Improve Your English – Lesson 2: The Difference between Bored/Boring, Interested/Interesting, and Excited/Exciting

Improve Your English – Lesson 2: The Difference between Bored/Boring, Interested/Interesting, and Excited/Exciting

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These participial adjectives create problems for most students of English. The easiest way to remember them is that the –ed form represents the feeling one has, and the –ing form represents what has caused the feeling.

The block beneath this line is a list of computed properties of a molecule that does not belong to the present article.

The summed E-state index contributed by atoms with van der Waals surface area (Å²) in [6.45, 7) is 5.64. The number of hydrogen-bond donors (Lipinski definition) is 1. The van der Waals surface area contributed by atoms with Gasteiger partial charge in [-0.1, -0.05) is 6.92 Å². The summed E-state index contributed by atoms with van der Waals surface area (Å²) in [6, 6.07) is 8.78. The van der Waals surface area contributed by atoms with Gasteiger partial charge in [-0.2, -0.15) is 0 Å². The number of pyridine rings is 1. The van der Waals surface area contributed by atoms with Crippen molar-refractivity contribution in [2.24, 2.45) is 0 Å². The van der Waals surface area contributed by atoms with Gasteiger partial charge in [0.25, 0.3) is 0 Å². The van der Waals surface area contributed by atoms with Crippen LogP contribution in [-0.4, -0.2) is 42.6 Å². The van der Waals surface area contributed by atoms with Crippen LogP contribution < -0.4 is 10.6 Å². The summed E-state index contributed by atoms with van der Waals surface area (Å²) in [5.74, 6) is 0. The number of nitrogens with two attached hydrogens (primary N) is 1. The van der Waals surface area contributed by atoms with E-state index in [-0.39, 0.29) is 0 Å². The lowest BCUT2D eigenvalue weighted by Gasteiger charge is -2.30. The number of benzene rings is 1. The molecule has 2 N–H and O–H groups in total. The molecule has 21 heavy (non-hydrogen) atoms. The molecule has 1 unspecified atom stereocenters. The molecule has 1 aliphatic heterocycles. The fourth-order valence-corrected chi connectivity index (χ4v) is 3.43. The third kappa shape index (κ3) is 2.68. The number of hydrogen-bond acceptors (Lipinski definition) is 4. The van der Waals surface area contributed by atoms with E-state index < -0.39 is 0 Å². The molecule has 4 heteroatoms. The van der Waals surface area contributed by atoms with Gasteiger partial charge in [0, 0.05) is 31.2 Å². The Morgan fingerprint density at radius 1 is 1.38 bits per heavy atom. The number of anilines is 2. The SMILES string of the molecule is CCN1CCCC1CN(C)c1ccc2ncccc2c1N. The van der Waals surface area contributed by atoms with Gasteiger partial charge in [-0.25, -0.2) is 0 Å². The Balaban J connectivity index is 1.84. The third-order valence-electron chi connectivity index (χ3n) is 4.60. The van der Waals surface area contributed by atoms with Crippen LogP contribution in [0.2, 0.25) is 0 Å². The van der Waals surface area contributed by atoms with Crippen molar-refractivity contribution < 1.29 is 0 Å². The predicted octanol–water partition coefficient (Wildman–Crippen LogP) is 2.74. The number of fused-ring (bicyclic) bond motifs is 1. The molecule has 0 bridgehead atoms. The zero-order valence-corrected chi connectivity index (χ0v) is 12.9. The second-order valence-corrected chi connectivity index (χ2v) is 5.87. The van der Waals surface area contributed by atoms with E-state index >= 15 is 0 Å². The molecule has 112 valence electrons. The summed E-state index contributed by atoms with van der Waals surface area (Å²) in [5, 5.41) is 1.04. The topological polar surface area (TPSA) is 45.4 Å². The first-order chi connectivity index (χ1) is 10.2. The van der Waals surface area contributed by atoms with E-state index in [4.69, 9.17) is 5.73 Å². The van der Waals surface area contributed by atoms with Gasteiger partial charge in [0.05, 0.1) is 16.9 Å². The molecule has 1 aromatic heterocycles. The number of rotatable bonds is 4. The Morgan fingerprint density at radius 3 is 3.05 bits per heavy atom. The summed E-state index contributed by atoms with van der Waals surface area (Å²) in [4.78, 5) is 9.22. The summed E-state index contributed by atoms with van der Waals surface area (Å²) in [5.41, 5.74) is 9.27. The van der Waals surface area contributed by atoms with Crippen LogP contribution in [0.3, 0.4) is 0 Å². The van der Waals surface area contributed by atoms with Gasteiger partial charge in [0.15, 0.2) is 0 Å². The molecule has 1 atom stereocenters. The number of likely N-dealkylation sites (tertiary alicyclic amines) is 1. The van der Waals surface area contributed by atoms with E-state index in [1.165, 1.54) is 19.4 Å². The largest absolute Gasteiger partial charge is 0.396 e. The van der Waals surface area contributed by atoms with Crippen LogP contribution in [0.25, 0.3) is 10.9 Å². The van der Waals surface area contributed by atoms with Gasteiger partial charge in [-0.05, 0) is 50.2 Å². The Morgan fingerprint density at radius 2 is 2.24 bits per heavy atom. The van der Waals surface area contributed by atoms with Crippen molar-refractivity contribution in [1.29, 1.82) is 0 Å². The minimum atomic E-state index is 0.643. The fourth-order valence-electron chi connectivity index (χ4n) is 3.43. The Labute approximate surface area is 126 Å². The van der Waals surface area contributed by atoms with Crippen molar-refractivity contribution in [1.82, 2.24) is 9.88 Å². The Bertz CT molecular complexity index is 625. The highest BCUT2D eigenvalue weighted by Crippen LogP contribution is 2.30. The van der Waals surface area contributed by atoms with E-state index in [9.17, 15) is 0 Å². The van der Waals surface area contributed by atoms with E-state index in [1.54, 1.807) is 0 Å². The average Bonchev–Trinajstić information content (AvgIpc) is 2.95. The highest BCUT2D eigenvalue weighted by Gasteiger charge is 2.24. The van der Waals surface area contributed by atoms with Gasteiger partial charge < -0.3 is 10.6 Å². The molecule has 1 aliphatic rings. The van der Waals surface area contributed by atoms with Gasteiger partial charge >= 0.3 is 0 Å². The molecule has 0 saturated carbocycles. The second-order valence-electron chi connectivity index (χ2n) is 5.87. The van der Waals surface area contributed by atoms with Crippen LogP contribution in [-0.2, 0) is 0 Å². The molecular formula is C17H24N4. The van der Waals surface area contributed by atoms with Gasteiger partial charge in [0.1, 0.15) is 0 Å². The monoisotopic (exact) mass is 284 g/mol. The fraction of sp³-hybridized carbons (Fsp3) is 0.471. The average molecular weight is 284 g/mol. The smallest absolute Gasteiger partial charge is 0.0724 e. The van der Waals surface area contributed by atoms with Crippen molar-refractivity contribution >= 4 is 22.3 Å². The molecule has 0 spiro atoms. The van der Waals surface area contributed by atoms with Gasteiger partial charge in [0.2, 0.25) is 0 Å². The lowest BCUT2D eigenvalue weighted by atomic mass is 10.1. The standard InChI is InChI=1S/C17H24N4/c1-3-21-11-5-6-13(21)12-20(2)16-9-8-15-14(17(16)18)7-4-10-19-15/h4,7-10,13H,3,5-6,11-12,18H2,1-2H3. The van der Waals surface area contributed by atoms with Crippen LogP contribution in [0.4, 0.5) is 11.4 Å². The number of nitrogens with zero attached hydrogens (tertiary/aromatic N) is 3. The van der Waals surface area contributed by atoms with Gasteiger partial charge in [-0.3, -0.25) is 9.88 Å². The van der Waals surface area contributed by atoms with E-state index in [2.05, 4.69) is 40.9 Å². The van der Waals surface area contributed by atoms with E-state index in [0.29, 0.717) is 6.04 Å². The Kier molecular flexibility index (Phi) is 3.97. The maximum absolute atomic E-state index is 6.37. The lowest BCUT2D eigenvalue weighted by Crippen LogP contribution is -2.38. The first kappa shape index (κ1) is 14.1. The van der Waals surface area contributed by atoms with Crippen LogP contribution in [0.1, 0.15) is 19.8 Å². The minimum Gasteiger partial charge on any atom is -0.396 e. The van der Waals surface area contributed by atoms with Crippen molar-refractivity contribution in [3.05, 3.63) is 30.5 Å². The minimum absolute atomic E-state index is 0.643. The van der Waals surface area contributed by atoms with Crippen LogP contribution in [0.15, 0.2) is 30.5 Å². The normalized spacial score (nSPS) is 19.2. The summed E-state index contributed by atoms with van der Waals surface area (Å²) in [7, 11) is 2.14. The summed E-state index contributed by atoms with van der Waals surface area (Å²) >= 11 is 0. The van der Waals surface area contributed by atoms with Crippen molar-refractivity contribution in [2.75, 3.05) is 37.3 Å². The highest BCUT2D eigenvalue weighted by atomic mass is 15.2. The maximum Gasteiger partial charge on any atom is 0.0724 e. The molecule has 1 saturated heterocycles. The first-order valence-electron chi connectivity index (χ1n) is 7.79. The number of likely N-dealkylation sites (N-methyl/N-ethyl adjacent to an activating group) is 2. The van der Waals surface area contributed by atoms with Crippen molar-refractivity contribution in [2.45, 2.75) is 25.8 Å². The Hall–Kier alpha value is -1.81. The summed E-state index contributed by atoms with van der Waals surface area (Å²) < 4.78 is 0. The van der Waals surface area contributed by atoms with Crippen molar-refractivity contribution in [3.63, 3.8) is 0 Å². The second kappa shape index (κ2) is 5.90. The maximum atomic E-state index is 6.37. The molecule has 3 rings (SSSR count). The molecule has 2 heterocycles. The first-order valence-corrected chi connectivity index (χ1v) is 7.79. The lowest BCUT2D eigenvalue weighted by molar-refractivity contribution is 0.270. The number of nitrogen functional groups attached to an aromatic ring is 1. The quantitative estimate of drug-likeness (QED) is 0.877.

• Don’t say: I am so boring.
  • Do say: The movie was boring. I am bored.
  • Don’t say: I am so interesting.
  • Do say: The history of Asia is very interesting.

I am very interested in it.
Yes, you may be very interesting, but you should leave that up to people that know you and who are interested in you. Many teachers are boring and their students are bored. Sometimes a teacher is bored by his or her students. You may be an exciting person, but as with “interesting”, we might best leave that to other people to decide!

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